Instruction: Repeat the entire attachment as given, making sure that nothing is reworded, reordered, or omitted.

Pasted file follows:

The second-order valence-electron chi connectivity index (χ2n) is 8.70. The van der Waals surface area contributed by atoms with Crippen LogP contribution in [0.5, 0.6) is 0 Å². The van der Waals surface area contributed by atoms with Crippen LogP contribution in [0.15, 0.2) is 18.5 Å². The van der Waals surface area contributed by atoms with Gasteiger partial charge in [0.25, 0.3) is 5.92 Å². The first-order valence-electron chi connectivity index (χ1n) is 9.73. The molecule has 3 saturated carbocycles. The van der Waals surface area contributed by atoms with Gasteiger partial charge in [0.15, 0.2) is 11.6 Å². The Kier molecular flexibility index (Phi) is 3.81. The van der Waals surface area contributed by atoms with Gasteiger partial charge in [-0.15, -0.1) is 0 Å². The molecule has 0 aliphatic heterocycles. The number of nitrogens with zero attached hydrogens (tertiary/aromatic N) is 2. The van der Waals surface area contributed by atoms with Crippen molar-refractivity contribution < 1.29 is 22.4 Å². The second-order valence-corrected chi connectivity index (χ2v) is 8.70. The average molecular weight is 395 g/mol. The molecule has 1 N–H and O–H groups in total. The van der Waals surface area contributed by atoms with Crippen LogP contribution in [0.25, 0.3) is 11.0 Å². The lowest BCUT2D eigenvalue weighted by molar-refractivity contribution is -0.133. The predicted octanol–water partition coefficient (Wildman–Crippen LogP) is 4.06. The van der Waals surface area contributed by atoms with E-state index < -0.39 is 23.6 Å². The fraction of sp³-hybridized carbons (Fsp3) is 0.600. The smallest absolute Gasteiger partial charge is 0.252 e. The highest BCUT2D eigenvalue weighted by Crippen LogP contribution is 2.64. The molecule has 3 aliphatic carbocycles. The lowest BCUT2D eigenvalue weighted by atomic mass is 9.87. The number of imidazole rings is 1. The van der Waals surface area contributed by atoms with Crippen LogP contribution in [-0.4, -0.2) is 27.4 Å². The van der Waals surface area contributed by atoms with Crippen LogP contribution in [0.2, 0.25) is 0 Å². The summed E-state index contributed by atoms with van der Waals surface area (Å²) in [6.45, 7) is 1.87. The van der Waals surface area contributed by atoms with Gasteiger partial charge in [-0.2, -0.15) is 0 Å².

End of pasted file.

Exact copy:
The second-order valence-electron chi connectivity index (χ2n) is 8.70. The van der Waals surface area contributed by atoms with Crippen LogP contribution in [0.5, 0.6) is 0 Å². The van der Waals surface area contributed by atoms with Crippen LogP contribution in [0.15, 0.2) is 18.5 Å². The van der Waals surface area contributed by atoms with Gasteiger partial charge in [0.25, 0.3) is 5.92 Å². The first-order valence-electron chi connectivity index (χ1n) is 9.73. The molecule has 3 saturated carbocycles. The van der Waals surface area contributed by atoms with Gasteiger partial charge in [0.15, 0.2) is 11.6 Å². The Kier molecular flexibility index (Phi) is 3.81. The van der Waals surface area contributed by atoms with Gasteiger partial charge in [-0.15, -0.1) is 0 Å². The molecule has 0 aliphatic heterocycles. The number of nitrogens with zero attached hydrogens (tertiary/aromatic N) is 2. The van der Waals surface area contributed by atoms with Crippen molar-refractivity contribution < 1.29 is 22.4 Å². The second-order valence-corrected chi connectivity index (χ2v) is 8.70. The average molecular weight is 395 g/mol. The molecule has 1 N–H and O–H groups in total. The van der Waals surface area contributed by atoms with Crippen LogP contribution in [0.25, 0.3) is 11.0 Å². The lowest BCUT2D eigenvalue weighted by molar-refractivity contribution is -0.133. The predicted octanol–water partition coefficient (Wildman–Crippen LogP) is 4.06. The van der Waals surface area contributed by atoms with E-state index < -0.39 is 23.6 Å². The fraction of sp³-hybridized carbons (Fsp3) is 0.600. The smallest absolute Gasteiger partial charge is 0.252 e. The highest BCUT2D eigenvalue weighted by Crippen LogP contribution is 2.64. The molecule has 3 aliphatic carbocycles. The lowest BCUT2D eigenvalue weighted by atomic mass is 9.87. The number of imidazole rings is 1. The van der Waals surface area contributed by atoms with Crippen LogP contribution in [-0.4, -0.2) is 27.4 Å². The van der Waals surface area contributed by atoms with Crippen LogP contribution in [0.2, 0.25) is 0 Å². The summed E-state index contributed by atoms with van der Waals surface area (Å²) in [6.45, 7) is 1.87. The van der Waals surface area contributed by atoms with Gasteiger partial charge in [-0.2, -0.15) is 0 Å².